The Kills | Teen Ink

The Kills

October 13, 2008
By Faith Brown BRONZE, Mount Shasta, California
Faith Brown BRONZE, Mount Shasta, California
4 articles 0 photos 3 comments

A gangly guy in his late teen years and a sweater, belts out a self-written tune in a less than crowded café. A new, single mother bakes lasagna as her first home-cooked meal for her son. A habitually insecure girl dances all night until her heels bleed in the company of complete strangers. There are those unexpected times, while testing the unfamiliar or carrying out everyday undertakings, when you can almost feel pieces of yourself leak and seep into whatever it is you’re doing. You aren’t emptied of those sections; it’s more like slices of your character being copied and pasted. You don’t realize the emotional transfer until the closing stages when you can finally appreciate the end result, as you, your passion, lock, stock and barrel.
I don’t even remember how I found that picture I fell in love with at first glance. I couldn’t quite put my finger on why I had a weakness for this photo that I came across by chance. It was of a two- man band I barely knew of, called the Kills, performing at some random concert. The tapestry wines and Prussian blues of the stage lights in the night setting, shot off the page and hit me with cupid’s gun. My first thought was, “I have to paint this.” I didn’t consider the snag of, “Could I do it?” I just felt the sharp tug of needing to.
Over the course of the next two days, I did nothing but paint and eat in between school. As I worked, I slowly began ascertaining my reasons for finding this particular photograph so irresistible.
The woman in the picture is gripping the microphone with such fervor and is clearly dominant. I loved the fact that the arm that she clutched her microphone with and her thighs are anything but bony; not thick, but real. The guy beside her is standing next to and slightly behind where she’s singing, tightly holding the neck of his bass with one hand and loosely strumming with his other fingers. His stance says to me, “I support you with all I’ve got,” and “I’ll let you eat me if we ever get caught in a blizzard together.” As I neared the end, I realized that the core of what I loved about it was their eyes. Both sets harbored such unadulterated passion, it was almost unbearable. What was I even anywhere close to this passionate about, in my life? My lack of such strong ardor for anything made me sad. This right here, this is what they live for. What did I live for? Why did I wake up every morning and what put me at rest enough every night to fall asleep? What was it that pushed me through each day, or was I living just to breathe?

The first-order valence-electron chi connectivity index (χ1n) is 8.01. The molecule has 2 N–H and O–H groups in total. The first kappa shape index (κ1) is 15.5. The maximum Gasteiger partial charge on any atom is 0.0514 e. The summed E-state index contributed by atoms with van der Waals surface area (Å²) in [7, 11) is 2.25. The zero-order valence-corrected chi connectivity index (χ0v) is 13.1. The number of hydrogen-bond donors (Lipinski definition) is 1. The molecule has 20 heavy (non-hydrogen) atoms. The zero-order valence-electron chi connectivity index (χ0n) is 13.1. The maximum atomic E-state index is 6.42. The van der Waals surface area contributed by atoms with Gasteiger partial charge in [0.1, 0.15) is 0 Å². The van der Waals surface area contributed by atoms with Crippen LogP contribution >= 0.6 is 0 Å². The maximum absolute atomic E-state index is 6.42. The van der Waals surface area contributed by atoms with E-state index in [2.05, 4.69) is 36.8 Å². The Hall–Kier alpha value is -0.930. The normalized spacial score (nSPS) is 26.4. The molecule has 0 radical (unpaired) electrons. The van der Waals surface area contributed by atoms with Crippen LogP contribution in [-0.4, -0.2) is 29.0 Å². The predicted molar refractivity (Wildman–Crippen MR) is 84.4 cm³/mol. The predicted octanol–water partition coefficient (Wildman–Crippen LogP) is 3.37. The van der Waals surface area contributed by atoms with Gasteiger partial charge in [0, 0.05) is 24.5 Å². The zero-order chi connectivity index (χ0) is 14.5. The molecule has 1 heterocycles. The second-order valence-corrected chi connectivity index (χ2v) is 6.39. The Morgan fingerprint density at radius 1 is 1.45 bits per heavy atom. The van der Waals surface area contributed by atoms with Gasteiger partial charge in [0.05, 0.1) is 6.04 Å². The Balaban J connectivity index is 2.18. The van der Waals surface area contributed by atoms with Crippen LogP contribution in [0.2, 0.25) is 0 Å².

I got my answer as I brushed the last stroke of acrylic onto the finished canvas. This was it. At least for now, this painting right here was what I lived for. It was perfect in its white capped sea of imperfection. I had never loved an inanimate object more than I had this one right here. It was me, all me.
Through a mere replication of a photo, getting to know the people I painted instigated a yearning for passion; a passion for anything, whether it be writing, mowing the lawn or life. I will probably take The Kills with me everywhere I go for the rest of my life as a never-ending reminder of what I need; to be purely me and possess deep passion outright.
“Without passion, man is a mere latent force and possibility, like the flint which awaits the shock of the iron before it can give forth its spark.” - Henri-Frederic Amiel

Similar Articles


This article has 0 comments.